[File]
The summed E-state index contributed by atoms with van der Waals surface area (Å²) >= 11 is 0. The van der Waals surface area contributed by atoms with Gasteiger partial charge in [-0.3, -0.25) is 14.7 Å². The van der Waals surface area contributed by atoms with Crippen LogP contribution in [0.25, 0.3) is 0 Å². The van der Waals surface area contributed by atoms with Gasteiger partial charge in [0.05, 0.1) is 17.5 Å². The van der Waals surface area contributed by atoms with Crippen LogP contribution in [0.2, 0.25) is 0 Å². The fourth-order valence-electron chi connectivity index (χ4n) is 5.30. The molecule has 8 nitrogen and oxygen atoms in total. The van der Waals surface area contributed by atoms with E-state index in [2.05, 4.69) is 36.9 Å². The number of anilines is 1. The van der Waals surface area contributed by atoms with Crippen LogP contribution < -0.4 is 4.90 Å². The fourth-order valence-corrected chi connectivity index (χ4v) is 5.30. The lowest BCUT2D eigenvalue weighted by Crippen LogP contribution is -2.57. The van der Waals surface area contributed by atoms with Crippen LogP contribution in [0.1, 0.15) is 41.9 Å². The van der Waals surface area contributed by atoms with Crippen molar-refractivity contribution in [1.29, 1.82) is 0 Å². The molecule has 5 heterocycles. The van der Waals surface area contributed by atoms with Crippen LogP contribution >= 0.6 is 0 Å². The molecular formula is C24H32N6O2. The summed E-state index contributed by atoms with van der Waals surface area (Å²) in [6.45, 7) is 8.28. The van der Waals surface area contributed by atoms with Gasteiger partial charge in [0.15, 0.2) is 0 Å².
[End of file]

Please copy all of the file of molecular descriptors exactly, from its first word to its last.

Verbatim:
The summed E-state index contributed by atoms with van der Waals surface area (Å²) >= 11 is 0. The van der Waals surface area contributed by atoms with Gasteiger partial charge in [-0.3, -0.25) is 14.7 Å². The van der Waals surface area contributed by atoms with Crippen LogP contribution in [0.25, 0.3) is 0 Å². The van der Waals surface area contributed by atoms with Gasteiger partial charge in [0.05, 0.1) is 17.5 Å². The van der Waals surface area contributed by atoms with Crippen LogP contribution in [0.2, 0.25) is 0 Å². The fourth-order valence-electron chi connectivity index (χ4n) is 5.30. The molecule has 8 nitrogen and oxygen atoms in total. The van der Waals surface area contributed by atoms with E-state index in [2.05, 4.69) is 36.9 Å². The number of anilines is 1. The van der Waals surface area contributed by atoms with Crippen LogP contribution < -0.4 is 4.90 Å². The fourth-order valence-corrected chi connectivity index (χ4v) is 5.30. The lowest BCUT2D eigenvalue weighted by Crippen LogP contribution is -2.57. The van der Waals surface area contributed by atoms with Crippen LogP contribution in [0.1, 0.15) is 41.9 Å². The van der Waals surface area contributed by atoms with Crippen molar-refractivity contribution in [1.29, 1.82) is 0 Å². The molecule has 5 heterocycles. The van der Waals surface area contributed by atoms with Crippen LogP contribution >= 0.6 is 0 Å². The molecular formula is C24H32N6O2. The summed E-state index contributed by atoms with van der Waals surface area (Å²) in [6.45, 7) is 8.28. The van der Waals surface area contributed by atoms with Gasteiger partial charge in [0.15, 0.2) is 0 Å².